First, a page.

Seven thousand people marched to London's Trafalgar Square in a rally Feb. 28 to launch a month-long boycott of South African goods in the U.
Seven thousand people marched to London's Trafalgar Square in a rally Feb. 28 to launch a month-long boycott of South African goods in the U.K. The boycott protests at the South African Government's policy of racial discrimination.
Hugh Gaitskell - Labour's Shadow Prime Minister - at the head of a 2,000-strong group of marchers, pledged his party's full support. Before a crowd on Trafalgar Square - traditional London pitch for free speech - he attacked apartheid "with our passionate protest against a repulsive doctrine".
A near-riot flared at the rally, though it began with a plea of non-violence. Bottles and fists flew at a group of supporters of the extreme right Union Movement of Sir Oswald Mosley.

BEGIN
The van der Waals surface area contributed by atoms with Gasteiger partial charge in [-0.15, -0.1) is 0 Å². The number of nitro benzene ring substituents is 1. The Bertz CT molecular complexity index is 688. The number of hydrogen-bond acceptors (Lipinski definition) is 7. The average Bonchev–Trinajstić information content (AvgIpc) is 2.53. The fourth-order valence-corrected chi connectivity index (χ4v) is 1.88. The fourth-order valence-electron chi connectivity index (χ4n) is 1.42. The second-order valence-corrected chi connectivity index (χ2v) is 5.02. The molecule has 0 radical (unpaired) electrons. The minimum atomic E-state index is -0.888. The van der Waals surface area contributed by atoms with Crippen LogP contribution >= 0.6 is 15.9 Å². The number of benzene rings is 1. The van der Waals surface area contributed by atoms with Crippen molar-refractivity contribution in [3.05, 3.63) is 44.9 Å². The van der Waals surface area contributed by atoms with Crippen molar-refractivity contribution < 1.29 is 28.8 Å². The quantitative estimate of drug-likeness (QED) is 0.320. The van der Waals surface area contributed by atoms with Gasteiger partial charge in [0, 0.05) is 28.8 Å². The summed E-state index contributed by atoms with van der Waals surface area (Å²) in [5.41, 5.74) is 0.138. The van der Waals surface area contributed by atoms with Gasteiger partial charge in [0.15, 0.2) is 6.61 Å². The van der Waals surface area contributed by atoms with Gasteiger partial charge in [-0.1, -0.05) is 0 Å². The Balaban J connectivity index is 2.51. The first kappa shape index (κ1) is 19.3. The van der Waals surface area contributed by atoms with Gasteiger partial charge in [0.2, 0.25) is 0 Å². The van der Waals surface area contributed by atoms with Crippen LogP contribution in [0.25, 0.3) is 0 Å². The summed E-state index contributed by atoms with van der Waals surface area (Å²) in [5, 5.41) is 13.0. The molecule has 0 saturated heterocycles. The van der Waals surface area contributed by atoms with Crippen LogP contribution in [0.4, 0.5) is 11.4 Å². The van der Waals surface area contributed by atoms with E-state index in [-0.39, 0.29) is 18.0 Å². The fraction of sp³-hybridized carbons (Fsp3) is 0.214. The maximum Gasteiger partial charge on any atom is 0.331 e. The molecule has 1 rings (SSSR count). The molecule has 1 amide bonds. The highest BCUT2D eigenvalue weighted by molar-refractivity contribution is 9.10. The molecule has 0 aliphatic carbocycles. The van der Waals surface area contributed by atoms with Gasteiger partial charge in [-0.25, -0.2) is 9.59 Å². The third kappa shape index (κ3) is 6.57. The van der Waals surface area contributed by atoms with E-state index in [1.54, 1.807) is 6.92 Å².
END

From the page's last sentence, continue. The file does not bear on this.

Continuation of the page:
Some Communists were involved. Police attempting to check the street fighting tackled demonstrators, arrested nine 'for insulting behaviour'.
The ruling Conservative Party gives no support officially to the boycott, but recalls Prime Minister Macmillan's speech in Capetown concerning differences of views between Governments.
The rally approved three messages to be sent to: 1. the South African Government; 2. Mr. Macmillan; 3. African organisations calling for the boycott - pledging abstinence from buying South African goods during March as a protest against racial discrimination.